RASIKLAL MANILAL BHATT Vs. SAVAILAL HARGOVINDAS SUR
LAWS(BOM)-1954-9-5
HIGH COURT OF BOMBAY
Decided on September 20,1954

RASIKLAL MANILAL BHATT Appellant
VERSUS
SAVAILAL HARGOVINDAS SUR Respondents


Referred Judgements :-

DALTON V. ANGUS [REFERRED TO]
TAMLUK TRADING AND MANUFACTURING CO LTD VS. NABADWIPCHANDRA NANDI [REFERRED TO]
BENGAL PROVINCIAL BY CO LTD VS. RAJANI KANTA DE [REFERRED TO]



Cited Judgements :-

KADARBHAI MAHOMADBHAI VS. HARIBHAI RANCHHODBHAI DESAI [LAWS(GJH)-1972-4-8] [REFERRED]
RAMGOPAL VS. GOPIKRISHNA [LAWS(MPH)-1957-2-22] [REFERRED TO]
PANCHANAN MONDAL VS. SULATA ROY MONDAL [LAWS(CAL)-1980-6-12] [REFERRED TO]
NARAYANAN VS. SANKARAN [LAWS(KER)-1971-6-31] [REFERRED TO]


JUDGEMENT

- (1.)This is an appeal by defendant No. 1 and it raises a short question as to the plaintiff's right to receive lateral support to the wall on his land from the adjoining land of the defendant. Both the Courts below have granted a mandatory injunction to the plaintiff because they came to the conclusion that the wall belonging to the plaintiff was entitled to receive lateral support from the defendant's adjoining wall and that the ditch which had been recently dug by defendant No. 1 on his land had materially affected this lateral support.
(2.)The property in question is situated at Rajpipla. The plaintiff owns a 'wada' to the south of which is a public gutter and to the south of the gutter is another residential house of the plaintiff. The defendant owns his 'wada' to the north of the plaintiff's 'wada' and he too owns a residential house. In about 1945, the plaintiff built the house in question with its northern wall constructed on the extreme northern limit of his 'wada.' In the present suit he alleged that beyond his wall the defendant had dug a ditch in 1946-47 and this ditch had diminished and materially affected the lateral support which his wall was entitled to receive from the land belonging to the defendant. That is the basis on which he claimed a mandatory injunction against the defendant calling upon him not to use the ditch and to close it at his cost. It is this injunction which has been given by the Courts below. Both the Courts have found that the right which the plaintiff claims, and which in their opinion has been materially affected by the digging of the ditch, was a natural right available to the plaintiff in respect of his wall, and since this right had been impaired the plaintiff was entitled to the injunction.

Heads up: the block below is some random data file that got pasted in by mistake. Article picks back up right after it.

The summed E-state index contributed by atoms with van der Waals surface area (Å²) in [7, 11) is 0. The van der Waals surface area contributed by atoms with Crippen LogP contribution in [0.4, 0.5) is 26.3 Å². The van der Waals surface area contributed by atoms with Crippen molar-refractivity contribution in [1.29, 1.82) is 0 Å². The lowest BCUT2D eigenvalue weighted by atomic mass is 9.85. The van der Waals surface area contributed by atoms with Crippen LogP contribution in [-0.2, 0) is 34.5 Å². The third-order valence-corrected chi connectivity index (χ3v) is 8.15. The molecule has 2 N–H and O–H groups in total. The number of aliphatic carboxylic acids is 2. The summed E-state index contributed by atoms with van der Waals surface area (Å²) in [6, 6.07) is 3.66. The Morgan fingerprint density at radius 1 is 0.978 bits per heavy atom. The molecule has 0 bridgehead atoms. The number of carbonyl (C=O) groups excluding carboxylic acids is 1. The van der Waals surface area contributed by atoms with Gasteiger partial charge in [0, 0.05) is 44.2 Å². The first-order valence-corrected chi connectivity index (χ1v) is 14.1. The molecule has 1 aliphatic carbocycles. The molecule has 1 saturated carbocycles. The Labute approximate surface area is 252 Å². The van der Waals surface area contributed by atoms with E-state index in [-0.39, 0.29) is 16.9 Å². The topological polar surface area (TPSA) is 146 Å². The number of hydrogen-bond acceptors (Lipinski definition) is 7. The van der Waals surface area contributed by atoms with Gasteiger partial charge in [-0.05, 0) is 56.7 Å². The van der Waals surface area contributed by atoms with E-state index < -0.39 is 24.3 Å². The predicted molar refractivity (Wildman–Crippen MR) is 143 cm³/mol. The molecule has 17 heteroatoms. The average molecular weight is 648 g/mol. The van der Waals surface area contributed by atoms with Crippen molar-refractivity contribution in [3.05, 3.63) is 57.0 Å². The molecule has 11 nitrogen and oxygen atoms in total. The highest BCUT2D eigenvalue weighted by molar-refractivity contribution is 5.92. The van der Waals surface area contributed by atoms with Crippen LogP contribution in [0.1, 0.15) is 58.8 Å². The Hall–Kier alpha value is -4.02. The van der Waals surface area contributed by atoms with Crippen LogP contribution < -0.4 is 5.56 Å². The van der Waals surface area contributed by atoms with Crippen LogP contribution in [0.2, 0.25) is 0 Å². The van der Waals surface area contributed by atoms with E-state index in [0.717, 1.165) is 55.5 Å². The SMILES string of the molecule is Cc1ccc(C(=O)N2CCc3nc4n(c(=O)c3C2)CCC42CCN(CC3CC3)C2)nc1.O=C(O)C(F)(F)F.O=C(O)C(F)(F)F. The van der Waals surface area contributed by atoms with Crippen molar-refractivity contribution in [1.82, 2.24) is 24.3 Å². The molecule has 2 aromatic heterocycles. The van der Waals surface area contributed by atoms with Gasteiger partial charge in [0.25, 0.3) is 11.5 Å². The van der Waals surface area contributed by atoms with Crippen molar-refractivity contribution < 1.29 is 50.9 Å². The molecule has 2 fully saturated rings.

(3.)It is common ground that the defendant's land is on a higher level than the plaintiff's land and there is no dispute that the plaintiff's land, unburdened and in its natural state, would be entitled to vertical and lateral support by the subjacent and adjacent strata of the land belonging to the defendant. This position is not in doubt at all. Section 7, Sub-clause (b), Indian Easements Act deals with the right of every owner of immovable property to enjoy without disturbance by another the natural advantages arising from its situation; and ill. (e) to this sub-section deals with this right; the right of every owner of land that such land, in its natural condition, shall have the support naturally rendered by the subjacent and adjacent soil of another person. That is why I have just stated that the right of the plaintiff's land, which is on a lower level, to receive support naturally from the subjacent and adjacent soil of the defendant is not, and cannot be, disputed. But the question is whether this right, which is regarded as a part of the natural rights of ownership, is available to a structure on open land. In the plaint it is not alleged that, by the ditch which has been dug by the defendant, the right vesting in the unburdened and natural land of the plaintiff to receive support from the defendant's land has been impaired or diminished. The sole basis of the plaint is that the wall which has been built by the plaintiff on the extreme north of his land is entitled to receive support from the adjoining plot of the defendant, and it is this right of the wall to receive support that has been impaired and diminished. The Explanation to ill. (e) under Section 7(b), Indian Easements Act is relevant on this point. This Explanation shows that land is in its natural condition when it is not excavated and not subjected to artificial pressure, and that the "subjacent and adjacent soil" mentioned in this illustration means such soil only as in its natural condition would support the dominant heritage in its natural condition. In other words, the effect of the illustration read in the light of the Explanation is that the right which is referred to in Section 7(b) is applicable only to the land in its unburdened and natural state: it is not applicable to the structure built on the land. That is not to say that a similar right cannot he acquired by such structure. But it is not a natural right, and if the structure intends to claim such a right, it would be only by a process of prescription. If on his land the plaintiff had built his structure and the structure had stood for the statutory period of twenty years, then it may have been open to the plaintiff to allege that the right to receive support from the adjoining plot of the defendant had been acquired by the plaintiff's wall by prescription, and if in such a case the said right had been impaired or diminished, the plaintiff may have had a cause of action. But it is not even alleged in the plaint that the wall has acquired such a right by prescription. Indeed, on the allegations made in the plaint and on the evidence adduced in this case, it does not appear to be in doubt that the wall in question was built in 1945 and therefore there can be no question of prescriptive acquisition of the right in respect of the wail. Therefore, in my opinion, looking at Section 7(b) and ill. (e) and the Explanation appended to it, it is difficult to accept the conclusion of the Courts below that, because the plaintiff's land in its unburdened and natural state was entitled to receive support from the defendant's land, the same right can be claimed by the wall which the plaintiff had built.